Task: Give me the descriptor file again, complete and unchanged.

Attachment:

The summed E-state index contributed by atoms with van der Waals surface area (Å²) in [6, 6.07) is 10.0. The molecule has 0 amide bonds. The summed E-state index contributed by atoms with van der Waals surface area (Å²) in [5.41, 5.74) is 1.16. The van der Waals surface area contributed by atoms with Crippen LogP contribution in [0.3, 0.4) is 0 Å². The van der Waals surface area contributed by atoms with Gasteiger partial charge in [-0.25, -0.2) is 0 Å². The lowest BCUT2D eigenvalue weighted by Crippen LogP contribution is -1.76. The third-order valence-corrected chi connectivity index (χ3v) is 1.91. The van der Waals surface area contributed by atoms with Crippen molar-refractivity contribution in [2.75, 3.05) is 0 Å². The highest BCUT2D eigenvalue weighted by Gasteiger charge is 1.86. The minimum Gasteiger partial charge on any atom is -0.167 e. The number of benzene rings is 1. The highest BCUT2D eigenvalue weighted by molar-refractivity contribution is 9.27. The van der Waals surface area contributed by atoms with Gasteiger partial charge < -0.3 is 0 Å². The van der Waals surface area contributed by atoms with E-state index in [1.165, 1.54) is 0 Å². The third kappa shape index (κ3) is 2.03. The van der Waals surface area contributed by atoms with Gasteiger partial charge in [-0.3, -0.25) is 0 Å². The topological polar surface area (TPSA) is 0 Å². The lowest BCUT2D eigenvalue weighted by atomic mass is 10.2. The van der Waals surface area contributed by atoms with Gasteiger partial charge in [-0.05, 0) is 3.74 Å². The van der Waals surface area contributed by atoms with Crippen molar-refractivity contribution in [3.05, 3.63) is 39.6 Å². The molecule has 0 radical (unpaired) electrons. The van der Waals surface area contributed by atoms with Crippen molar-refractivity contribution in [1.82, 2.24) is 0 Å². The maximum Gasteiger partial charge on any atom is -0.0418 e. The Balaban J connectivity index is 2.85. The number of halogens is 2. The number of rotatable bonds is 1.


The summed E-state index contributed by atoms with van der Waals surface area (Å²) in [6, 6.07) is 10.0. The molecule has 0 amide bonds. The summed E-state index contributed by atoms with van der Waals surface area (Å²) in [5.41, 5.74) is 1.16. The van der Waals surface area contributed by atoms with Crippen LogP contribution in [0.3, 0.4) is 0 Å². The van der Waals surface area contributed by atoms with Gasteiger partial charge in [-0.25, -0.2) is 0 Å². The lowest BCUT2D eigenvalue weighted by Crippen LogP contribution is -1.76. The third-order valence-corrected chi connectivity index (χ3v) is 1.91. The van der Waals surface area contributed by atoms with Crippen molar-refractivity contribution in [2.75, 3.05) is 0 Å². The highest BCUT2D eigenvalue weighted by Gasteiger charge is 1.86. The minimum Gasteiger partial charge on any atom is -0.167 e. The number of benzene rings is 1. The highest BCUT2D eigenvalue weighted by molar-refractivity contribution is 9.27. The van der Waals surface area contributed by atoms with Gasteiger partial charge < -0.3 is 0 Å². The van der Waals surface area contributed by atoms with E-state index in [1.165, 1.54) is 0 Å². The third kappa shape index (κ3) is 2.03. The van der Waals surface area contributed by atoms with Gasteiger partial charge in [-0.3, -0.25) is 0 Å². The topological polar surface area (TPSA) is 0 Å². The lowest BCUT2D eigenvalue weighted by atomic mass is 10.2. The van der Waals surface area contributed by atoms with Gasteiger partial charge in [-0.05, 0) is 3.74 Å². The van der Waals surface area contributed by atoms with Crippen molar-refractivity contribution in [3.05, 3.63) is 39.6 Å². The molecule has 0 radical (unpaired) electrons. The van der Waals surface area contributed by atoms with Crippen molar-refractivity contribution in [1.82, 2.24) is 0 Å². The maximum Gasteiger partial charge on any atom is -0.0418 e. The Balaban J connectivity index is 2.85. The number of halogens is 2. The number of rotatable bonds is 1.